[0025] Retry Time field 419 indicates a threshold time at which an associated client should be considered ready to communicate. As mentioned above, the time may be determined based on an indication received from the associated client or based on a predetermined time. The time may be specified in Retry Time field 419 in terms of an amount of time from a current time, an actual clock time, a number of bus frames, or any other convention for indicating a time.

[0026] The tabular illustration of registers 415 merely represents relationships between stored information. A number of other arrangements may be employed besides that shown. It is further contemplated that register 415 may include more records than those shown and that each record may be associated with fields other than those illustrated.

[0027]FIG. 5 is a flow diagram of process 500 according to some embodiments. Process 500 may be embodied in software that is read from a computer-readable medium such as a floppy disk, a CD-ROM, a DVD-ROM, a Zip™ disk, a magnetic tape, or a signal, and stored in a memory in communication with host controller 410.

[0028] Process 500 may be stored in a compressed, uncompiled and/or encrypted format. In some embodiments, hard-wired circuitry may be used in place of, or in combination with, processor-executable code for implementation of processes according to some embodiments. Moreover, although process 500 is described below with respect to host controller 410, some embodiments may be implemented by one or more other elements.

[0029] Prior to 501, host controller 410 receives service requests associated with a plurality of clients. The service requests may be received from software drivers that are executed by a microprocessor of a device in which controller board 400 is installed. Service Request? field 417 is updated to specify those client data streams for which a service request has been received. The service requests need not be received simultaneously. Rather, field 417 may be periodically updated to indicate clients for which service requests have been received and not yet satisfied.

[0030] These clients are then used to determine a transaction queue. More specifically, a transaction queue is determined to include one or more clients for which service requests have been received and not yet satisfied (identified by “Yes” in field 417), and which are ready to communicate with host controller 410 (identified by “Yes” in field 418). According to registers 415 of FIG. 4, the transaction queue consists of clients “C01”, “C04” and “C07”.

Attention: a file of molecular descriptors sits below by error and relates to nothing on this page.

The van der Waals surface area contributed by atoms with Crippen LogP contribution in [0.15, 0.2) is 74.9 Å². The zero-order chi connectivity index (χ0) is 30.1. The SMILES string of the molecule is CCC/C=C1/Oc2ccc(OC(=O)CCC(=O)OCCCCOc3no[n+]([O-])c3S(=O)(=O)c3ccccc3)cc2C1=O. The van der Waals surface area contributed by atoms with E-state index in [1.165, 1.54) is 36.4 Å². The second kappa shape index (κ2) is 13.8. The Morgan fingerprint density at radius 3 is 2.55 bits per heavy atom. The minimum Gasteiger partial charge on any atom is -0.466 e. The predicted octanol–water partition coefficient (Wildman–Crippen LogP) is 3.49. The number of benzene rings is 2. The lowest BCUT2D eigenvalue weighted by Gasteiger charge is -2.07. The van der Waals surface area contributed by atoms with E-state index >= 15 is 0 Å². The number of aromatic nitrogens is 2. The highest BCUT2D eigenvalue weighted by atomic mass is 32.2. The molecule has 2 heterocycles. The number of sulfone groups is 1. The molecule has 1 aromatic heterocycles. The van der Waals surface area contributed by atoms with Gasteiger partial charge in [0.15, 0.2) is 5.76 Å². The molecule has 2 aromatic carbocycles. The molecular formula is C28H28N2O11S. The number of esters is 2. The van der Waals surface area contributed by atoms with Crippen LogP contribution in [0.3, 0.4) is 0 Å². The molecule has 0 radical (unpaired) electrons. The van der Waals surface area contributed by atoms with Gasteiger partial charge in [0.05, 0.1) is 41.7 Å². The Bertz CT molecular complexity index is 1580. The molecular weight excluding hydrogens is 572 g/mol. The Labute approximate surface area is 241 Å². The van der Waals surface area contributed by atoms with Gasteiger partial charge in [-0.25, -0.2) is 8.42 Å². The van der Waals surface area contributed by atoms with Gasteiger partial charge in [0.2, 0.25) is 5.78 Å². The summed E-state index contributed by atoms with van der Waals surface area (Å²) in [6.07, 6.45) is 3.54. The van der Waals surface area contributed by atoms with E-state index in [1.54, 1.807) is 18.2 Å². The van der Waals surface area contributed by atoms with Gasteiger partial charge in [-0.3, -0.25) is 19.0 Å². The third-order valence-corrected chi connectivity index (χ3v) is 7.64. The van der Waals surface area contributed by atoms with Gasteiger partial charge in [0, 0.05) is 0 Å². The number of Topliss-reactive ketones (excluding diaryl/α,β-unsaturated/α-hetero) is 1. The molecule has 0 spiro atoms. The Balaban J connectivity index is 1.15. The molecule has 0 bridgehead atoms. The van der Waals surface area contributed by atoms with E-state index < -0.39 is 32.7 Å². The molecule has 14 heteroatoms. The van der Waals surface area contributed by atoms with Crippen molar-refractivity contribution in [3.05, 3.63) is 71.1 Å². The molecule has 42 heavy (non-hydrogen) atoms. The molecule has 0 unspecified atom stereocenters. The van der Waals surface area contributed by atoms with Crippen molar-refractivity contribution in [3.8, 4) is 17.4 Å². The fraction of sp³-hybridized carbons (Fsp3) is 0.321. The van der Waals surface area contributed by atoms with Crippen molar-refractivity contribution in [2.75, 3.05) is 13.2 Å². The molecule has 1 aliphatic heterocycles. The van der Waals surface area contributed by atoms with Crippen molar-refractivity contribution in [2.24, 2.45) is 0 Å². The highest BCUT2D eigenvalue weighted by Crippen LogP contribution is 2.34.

[0031] In some embodiments, provision of a service to a client requires execution of several distinct transactions with the client. Therefore, at 501, host controller 410 executes a transaction with a first client of the transaction queue. Host controller 410 then executes a transaction with a next client of the transaction queue at 502. According to the present example, 501 and 502 are performed with respect to clients “C01” and “C04”, respectively.

[0032] It is determined at 503 whether the transaction queue includes additional clients. Since client “C07” has not yet been serviced, flow returns to 502, in which a transaction is executed with client “C07”. Upon returning to 503, flow continues to 504 because the end of the transaction queue has been reached.

[0033] The transaction queue is updated at 504. In some embodiments of 504, host controller 410 determines whether any outstanding service requests have been satisfied. For each such request, an associated flag of Service Request field 417 is changed from “Yes” to “No”. As a result, an associated client is removed from the transaction queue.

[0034] According to some embodiments of 504, Retry Time field 419 is examined for each record in which Ready? field 418 specifies “No”. If the time indicated in field 419 has elapsed, Ready? field 418 is changed to specify “Yes”. Such a change will add an associated client to the transaction queue if the associated Service Request field 417 specifies “Yes”. A client may also be added to the transaction queue at 504 if host controller 410 receives a service request associated with the client, and if Ready? field 418 associated with the client specifies “Yes”.

[0035] At 505, it is determined whether the transaction queue includes any clients. Such a determination may include determining if any clients are associated in register 415 with “Yes” flags in fields 417 and 418. If so, flow returns to 501 and proceeds as described above so as to sequentially execute a transaction with each client in the transaction queue. If the transaction queue contains no clients, flow pauses at 506 until a client is added to the transaction queue. Flow returns to 501 once a client is added to the transaction queue.